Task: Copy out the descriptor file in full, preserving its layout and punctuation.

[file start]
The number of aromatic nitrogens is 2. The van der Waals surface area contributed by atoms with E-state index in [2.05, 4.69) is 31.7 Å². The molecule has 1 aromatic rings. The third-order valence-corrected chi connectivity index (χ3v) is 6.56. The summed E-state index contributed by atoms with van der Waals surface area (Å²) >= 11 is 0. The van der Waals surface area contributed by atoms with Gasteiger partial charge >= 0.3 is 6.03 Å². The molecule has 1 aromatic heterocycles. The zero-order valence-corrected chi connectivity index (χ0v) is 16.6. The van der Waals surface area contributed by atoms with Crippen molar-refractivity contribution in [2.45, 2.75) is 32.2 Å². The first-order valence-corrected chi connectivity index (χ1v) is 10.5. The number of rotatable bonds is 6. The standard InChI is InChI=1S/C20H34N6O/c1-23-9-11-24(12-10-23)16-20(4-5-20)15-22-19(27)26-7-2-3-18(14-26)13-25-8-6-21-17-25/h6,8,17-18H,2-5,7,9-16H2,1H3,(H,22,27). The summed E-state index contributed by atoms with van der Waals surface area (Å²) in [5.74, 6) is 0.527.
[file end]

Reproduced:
The number of aromatic nitrogens is 2. The van der Waals surface area contributed by atoms with E-state index in [2.05, 4.69) is 31.7 Å². The molecule has 1 aromatic rings. The third-order valence-corrected chi connectivity index (χ3v) is 6.56. The summed E-state index contributed by atoms with van der Waals surface area (Å²) >= 11 is 0. The van der Waals surface area contributed by atoms with Gasteiger partial charge >= 0.3 is 6.03 Å². The molecule has 1 aromatic heterocycles. The zero-order valence-corrected chi connectivity index (χ0v) is 16.6. The van der Waals surface area contributed by atoms with Crippen molar-refractivity contribution in [2.45, 2.75) is 32.2 Å². The first-order valence-corrected chi connectivity index (χ1v) is 10.5. The number of rotatable bonds is 6. The standard InChI is InChI=1S/C20H34N6O/c1-23-9-11-24(12-10-23)16-20(4-5-20)15-22-19(27)26-7-2-3-18(14-26)13-25-8-6-21-17-25/h6,8,17-18H,2-5,7,9-16H2,1H3,(H,22,27). The summed E-state index contributed by atoms with van der Waals surface area (Å²) in [5.74, 6) is 0.527.